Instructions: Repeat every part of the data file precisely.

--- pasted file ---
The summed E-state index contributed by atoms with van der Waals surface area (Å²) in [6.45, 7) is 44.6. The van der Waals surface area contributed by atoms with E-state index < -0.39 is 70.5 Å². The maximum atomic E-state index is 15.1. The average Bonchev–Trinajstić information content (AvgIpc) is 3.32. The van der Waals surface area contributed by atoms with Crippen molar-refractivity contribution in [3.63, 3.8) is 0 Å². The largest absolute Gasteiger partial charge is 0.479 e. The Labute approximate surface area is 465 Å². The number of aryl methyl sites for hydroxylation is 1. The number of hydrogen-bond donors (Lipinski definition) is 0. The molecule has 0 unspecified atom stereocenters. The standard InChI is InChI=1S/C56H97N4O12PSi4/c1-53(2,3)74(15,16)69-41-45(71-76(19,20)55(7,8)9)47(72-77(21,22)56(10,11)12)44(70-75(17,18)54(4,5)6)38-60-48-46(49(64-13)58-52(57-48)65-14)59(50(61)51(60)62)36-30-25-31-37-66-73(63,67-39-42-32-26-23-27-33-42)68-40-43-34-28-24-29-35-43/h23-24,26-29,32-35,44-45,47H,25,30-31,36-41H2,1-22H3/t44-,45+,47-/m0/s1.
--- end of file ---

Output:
The summed E-state index contributed by atoms with van der Waals surface area (Å²) in [6.45, 7) is 44.6. The van der Waals surface area contributed by atoms with E-state index < -0.39 is 70.5 Å². The maximum atomic E-state index is 15.1. The average Bonchev–Trinajstić information content (AvgIpc) is 3.32. The van der Waals surface area contributed by atoms with Crippen molar-refractivity contribution in [3.63, 3.8) is 0 Å². The largest absolute Gasteiger partial charge is 0.479 e. The Labute approximate surface area is 465 Å². The number of aryl methyl sites for hydroxylation is 1. The number of hydrogen-bond donors (Lipinski definition) is 0. The molecule has 0 unspecified atom stereocenters. The standard InChI is InChI=1S/C56H97N4O12PSi4/c1-53(2,3)74(15,16)69-41-45(71-76(19,20)55(7,8)9)47(72-77(21,22)56(10,11)12)44(70-75(17,18)54(4,5)6)38-60-48-46(49(64-13)58-52(57-48)65-14)59(50(61)51(60)62)36-30-25-31-37-66-73(63,67-39-42-32-26-23-27-33-42)68-40-43-34-28-24-29-35-43/h23-24,26-29,32-35,44-45,47H,25,30-31,36-41H2,1-22H3/t44-,45+,47-/m0/s1.